Lions under threat

Musa Mkalipi

lion1-text Fewer than 21 000 lions roam in Africa, down from double this number in the 1950s.
(Image: Design lap)

lion3-text Lions are listed as vulnerable in the IUCN Red List.
(Image: Picky wallpapers)

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Some of the most fascinating wildlife, including the famed Big Five, is found in South Africa, which is a top tourist safari destination. Sadly, however, the future of these animals is bleak, and some are even near extinction.

While the core conservation focus has been on rhino poaching recently, it must not be forgotten that lion populations are also in a critical position, with numbers of the king of the jungle rapidly declining. According to the Defenders of Wildlife, a national non-profit organisation that works to protect animals and plants in their natural habitats, fewer than 21 000 lions remain in Africa, down from double this number in the 1950s.

This decline has been mainly fuelled by lions’ shrinking and fragmented natural habitat and poaching, as well as poorly regulated trophy hunting and the spread of diseases in breeding lions, says the African Wildlife Foundation (AWF),an international conservation organisation that focuses on conservation in Africa.

Diseases such as animal tuberculosis (TB), caused by Mycobacterium bovis, the bacterium that causes tuberculosis in cattle, are a serious problem among wildlife species, particularly the lions of Southern Africa. National Geographic, the international society, says that the huge Kruger National Park in north-west South Africa is worst afflicted by the disease. Here, about 25 lions die from TB a year. Lions contract TB through eating infected buffalo remains in the southern region of the park, where a number of buffalo suffer from the disease.

Panthera, a non-profit organisation for the conservation of the world’s largest and most endangered cats, points out that lions have disappeared from over 80% of their historic range and are extinct in 26 countries. Seven countries in Africa are thought to have no more than 1 000 lions, namely: Botswana, Ethiopia, Kenya, South Africa, Tanzania, Zambia and Zimbabwe.

Large tracts of bushveld, where lions once roamed, have been turned over to agriculture, been destroyed or been inhabited by humans, all contributing to the decreasing lion habitat. AWF points out that as this happens, it leads to human and lion conflict. Also, near agricultural areas, lions cannot easily hunt for prey as they are often killed by farmers, who are acting to protect their stock.

The AWF operates in 15 countries in southern, east and west Africa. It has undertaken a number of conservation efforts in these areas through engaging with communities and providing them with incentives to set aside land for wildlife. Phillip Muruthi, the group’s senior director of conservation science, said the AWF also employed community scouts in these areas as a way of building community support and helping local people to become familiar with lions.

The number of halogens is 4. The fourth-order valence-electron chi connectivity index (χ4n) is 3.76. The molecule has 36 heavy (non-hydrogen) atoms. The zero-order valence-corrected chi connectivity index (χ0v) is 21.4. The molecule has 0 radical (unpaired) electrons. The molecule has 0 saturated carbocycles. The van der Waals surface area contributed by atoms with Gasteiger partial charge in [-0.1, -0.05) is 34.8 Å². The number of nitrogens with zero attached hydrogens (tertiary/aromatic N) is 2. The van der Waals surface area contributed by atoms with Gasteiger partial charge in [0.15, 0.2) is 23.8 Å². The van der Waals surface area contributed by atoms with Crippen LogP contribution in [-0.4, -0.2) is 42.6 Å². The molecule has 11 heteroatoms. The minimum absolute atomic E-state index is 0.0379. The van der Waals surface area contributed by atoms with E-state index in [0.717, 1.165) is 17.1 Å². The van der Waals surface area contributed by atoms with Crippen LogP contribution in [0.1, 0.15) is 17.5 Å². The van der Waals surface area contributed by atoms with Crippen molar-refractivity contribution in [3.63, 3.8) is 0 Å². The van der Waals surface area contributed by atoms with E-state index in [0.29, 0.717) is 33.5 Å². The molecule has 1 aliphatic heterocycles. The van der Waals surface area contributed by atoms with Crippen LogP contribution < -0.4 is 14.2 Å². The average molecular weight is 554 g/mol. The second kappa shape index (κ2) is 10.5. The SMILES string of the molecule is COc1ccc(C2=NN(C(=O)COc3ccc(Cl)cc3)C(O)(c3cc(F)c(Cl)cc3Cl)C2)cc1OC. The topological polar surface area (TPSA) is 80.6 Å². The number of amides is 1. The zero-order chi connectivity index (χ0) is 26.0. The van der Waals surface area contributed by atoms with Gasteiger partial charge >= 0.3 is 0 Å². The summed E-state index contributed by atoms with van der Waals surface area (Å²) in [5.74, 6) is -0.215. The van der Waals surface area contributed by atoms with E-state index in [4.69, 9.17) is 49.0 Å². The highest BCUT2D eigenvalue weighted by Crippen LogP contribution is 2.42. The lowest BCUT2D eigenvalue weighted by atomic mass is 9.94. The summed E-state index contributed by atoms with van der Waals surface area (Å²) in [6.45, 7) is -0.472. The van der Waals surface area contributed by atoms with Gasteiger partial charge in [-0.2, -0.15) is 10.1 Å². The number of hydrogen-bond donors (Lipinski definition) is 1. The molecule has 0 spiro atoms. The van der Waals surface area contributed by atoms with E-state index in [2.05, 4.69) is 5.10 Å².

The National Geographic Big Cats Initiative also helps lion conservation. Together with Panthera, it has invested US$800 000 (R7.7-million) in saving the species in Africa. The National Geographic Big Cats Initiative funds grants that support conservation projects working to stop the decline of big cats.

Improving the life of the king

A number of efforts have been made by conservationists and lion parks around South Africa. Drakenstein Lion Park in the Cape Winelands, for example, is actively involved in nurturing lions. The park is home to 35 lions, including five rare white lions and two Bengal tigers. It rescues abused lions from around the world and works with other animal organisations to ensure that the big cats have a safe environment in which to live.

The Born Free Foundation, an international wildlife charity that works to protect species in the wild, together with the Shamwari Game Reserve in Eastern Cape has rescued several endangered big cats. The reserve has two big cats’ sanctuaries where the promotion and protection of the species and its habitat is the main mission. Also on the reserve is the Born Free Foundation Animal Rescue and Education Centre, which houses a museum as well as an educational facility. This is to raise awareness about how animals are treated in captivity around the world.

Panthera seeks to ensure that lions have a sustainable and safe environment. Through Project Leonardo, it works to alleviate human and lion conflict by building and fixing sites that are crucial for lions’ survival, specifically the African lion, which is listed as vulnerable on the International Union for Conservation of Nature (IUCN) Red List of Threatened Species.

Project Leonardo works in a number of countries, including Mozambique, Nigeria, Tanzania, Uganda, Zambia and Zimbabwe, among others.

Susan Miller, from the department of nature conservation at the Tshwane University of Technology, is involved in projects with more than 20 reserves with the goal of improving conservation of lions in South Africa .“For my project I am also looking at the genetics of these small reserve populations to determine genetic health,” she explains.

In addition, Ukutula, a game reserve an hour outside Johannesburg, is involved in research projects with the veterinary faculty at the University of Pretoria at Onderstepoort and University of Western Cape, as well as Berlin and Hamburg universities in Germany. The research includes semen collection to be used in future for biodiversity as well as lion breeding purposes, should the animals face extinction.